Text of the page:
The integrity of science education triumphed in Texas when the state board of education gave its final approval to all of the proposed textbooks for high school biology and environmental science courses at its November 22, 2013, meeting.
NCSE is pleased to announce that the latest issue of Reports of the National Center for Science Education is now available on-line.
What can citizens like you do to respond when science education comes under attack? How can you and other concerned citizens organize to fight back? What can you do to prevent attacks on science education in your community? NCSE is pleased to announce the first of a new series of on-line workshops aimed at broadening and deepening the networks that make our work possible. The workshop begins at 3:00 p.m. Pacific time (6:00 p.m. Eastern time) on November 25, 2013, and spaces are still available, so register now!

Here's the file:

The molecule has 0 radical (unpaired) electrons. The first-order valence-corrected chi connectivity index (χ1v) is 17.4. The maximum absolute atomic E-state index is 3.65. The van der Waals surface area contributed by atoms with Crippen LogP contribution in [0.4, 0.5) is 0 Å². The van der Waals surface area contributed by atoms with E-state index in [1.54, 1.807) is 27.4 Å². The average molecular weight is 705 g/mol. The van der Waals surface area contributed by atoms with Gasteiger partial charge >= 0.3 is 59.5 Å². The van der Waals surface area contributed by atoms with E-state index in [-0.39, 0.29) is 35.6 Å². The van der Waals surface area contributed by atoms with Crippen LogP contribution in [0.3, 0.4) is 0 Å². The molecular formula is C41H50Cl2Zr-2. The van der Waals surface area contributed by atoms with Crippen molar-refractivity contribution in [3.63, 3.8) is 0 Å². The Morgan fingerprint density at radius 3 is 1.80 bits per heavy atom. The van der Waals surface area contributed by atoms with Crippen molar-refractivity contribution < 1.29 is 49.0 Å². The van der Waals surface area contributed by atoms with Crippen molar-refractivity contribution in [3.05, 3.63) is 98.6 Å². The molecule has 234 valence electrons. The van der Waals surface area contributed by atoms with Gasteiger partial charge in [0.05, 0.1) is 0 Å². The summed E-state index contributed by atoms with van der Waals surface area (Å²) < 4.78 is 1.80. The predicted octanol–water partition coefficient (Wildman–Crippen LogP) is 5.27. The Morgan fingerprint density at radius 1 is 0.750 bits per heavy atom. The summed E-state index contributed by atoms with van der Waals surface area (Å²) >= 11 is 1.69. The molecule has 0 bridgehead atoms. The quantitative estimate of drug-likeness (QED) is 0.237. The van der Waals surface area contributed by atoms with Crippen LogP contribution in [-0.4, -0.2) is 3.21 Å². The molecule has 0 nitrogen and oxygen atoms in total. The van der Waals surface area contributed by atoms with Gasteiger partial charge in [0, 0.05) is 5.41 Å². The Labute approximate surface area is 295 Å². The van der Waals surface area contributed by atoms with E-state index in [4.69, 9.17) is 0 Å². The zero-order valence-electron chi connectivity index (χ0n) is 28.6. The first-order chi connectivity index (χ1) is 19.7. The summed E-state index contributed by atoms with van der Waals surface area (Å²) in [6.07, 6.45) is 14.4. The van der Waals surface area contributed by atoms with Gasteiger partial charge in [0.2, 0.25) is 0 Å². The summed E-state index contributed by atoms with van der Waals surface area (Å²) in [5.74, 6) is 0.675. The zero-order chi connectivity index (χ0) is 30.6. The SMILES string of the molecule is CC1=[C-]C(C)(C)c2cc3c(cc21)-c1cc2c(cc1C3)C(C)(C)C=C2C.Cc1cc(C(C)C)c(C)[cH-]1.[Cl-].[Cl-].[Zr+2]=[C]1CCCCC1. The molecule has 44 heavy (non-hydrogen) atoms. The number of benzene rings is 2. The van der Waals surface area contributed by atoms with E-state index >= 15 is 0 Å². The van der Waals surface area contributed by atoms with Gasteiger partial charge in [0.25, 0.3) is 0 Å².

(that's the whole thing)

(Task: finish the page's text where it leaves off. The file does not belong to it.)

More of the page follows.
When the Texas state board of education held its final public hearing on science textbook adoption on November 20, 2013, NCSE's Joshua Rosenau was on hand to present the board with a statement urging the adoption of the textbooks endorsed by no fewer than fifty-one scientific and educational societies.
"Ann Reid has been a researcher, a policy wonk, and a program manager. In January, she will put on a new hat — as first responder to attacks on science education," reported Science Insider (November 20, 2013), taking notice of NCSE's announcement of Reid's appointment as its new executive director, succeeding Eugenie C. Scott.